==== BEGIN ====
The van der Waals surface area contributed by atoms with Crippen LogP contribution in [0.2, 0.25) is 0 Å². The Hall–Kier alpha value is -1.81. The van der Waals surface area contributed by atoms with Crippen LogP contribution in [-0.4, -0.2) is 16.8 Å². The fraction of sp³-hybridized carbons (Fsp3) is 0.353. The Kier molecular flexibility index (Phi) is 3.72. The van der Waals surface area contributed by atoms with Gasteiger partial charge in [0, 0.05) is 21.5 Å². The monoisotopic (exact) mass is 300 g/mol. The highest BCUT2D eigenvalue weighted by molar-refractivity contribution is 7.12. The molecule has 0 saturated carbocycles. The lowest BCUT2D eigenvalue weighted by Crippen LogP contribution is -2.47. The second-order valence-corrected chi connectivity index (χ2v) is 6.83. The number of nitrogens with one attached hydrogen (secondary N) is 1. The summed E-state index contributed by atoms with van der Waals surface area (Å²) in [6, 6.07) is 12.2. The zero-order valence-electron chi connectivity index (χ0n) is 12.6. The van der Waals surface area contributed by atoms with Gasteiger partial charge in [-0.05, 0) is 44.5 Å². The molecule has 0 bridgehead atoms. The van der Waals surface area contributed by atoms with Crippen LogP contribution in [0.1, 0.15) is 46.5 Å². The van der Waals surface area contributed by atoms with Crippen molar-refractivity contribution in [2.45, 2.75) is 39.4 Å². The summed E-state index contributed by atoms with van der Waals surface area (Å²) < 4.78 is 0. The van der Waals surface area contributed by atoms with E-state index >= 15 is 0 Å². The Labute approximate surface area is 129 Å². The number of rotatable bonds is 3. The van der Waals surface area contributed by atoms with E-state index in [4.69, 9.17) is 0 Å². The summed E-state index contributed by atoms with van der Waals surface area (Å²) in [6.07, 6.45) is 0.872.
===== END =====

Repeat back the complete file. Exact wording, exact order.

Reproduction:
The van der Waals surface area contributed by atoms with Crippen LogP contribution in [0.2, 0.25) is 0 Å². The Hall–Kier alpha value is -1.81. The van der Waals surface area contributed by atoms with Crippen LogP contribution in [-0.4, -0.2) is 16.8 Å². The fraction of sp³-hybridized carbons (Fsp3) is 0.353. The Kier molecular flexibility index (Phi) is 3.72. The van der Waals surface area contributed by atoms with Gasteiger partial charge in [0, 0.05) is 21.5 Å². The monoisotopic (exact) mass is 300 g/mol. The highest BCUT2D eigenvalue weighted by molar-refractivity contribution is 7.12. The molecule has 0 saturated carbocycles. The lowest BCUT2D eigenvalue weighted by Crippen LogP contribution is -2.47. The second-order valence-corrected chi connectivity index (χ2v) is 6.83. The number of nitrogens with one attached hydrogen (secondary N) is 1. The summed E-state index contributed by atoms with van der Waals surface area (Å²) in [6, 6.07) is 12.2. The zero-order valence-electron chi connectivity index (χ0n) is 12.6. The van der Waals surface area contributed by atoms with Gasteiger partial charge in [-0.05, 0) is 44.5 Å². The molecule has 0 bridgehead atoms. The van der Waals surface area contributed by atoms with Crippen LogP contribution in [0.1, 0.15) is 46.5 Å². The van der Waals surface area contributed by atoms with Crippen molar-refractivity contribution in [2.45, 2.75) is 39.4 Å². The summed E-state index contributed by atoms with van der Waals surface area (Å²) < 4.78 is 0. The van der Waals surface area contributed by atoms with E-state index >= 15 is 0 Å². The Labute approximate surface area is 129 Å². The number of rotatable bonds is 3. The van der Waals surface area contributed by atoms with E-state index in [4.69, 9.17) is 0 Å². The summed E-state index contributed by atoms with van der Waals surface area (Å²) in [6.07, 6.45) is 0.872.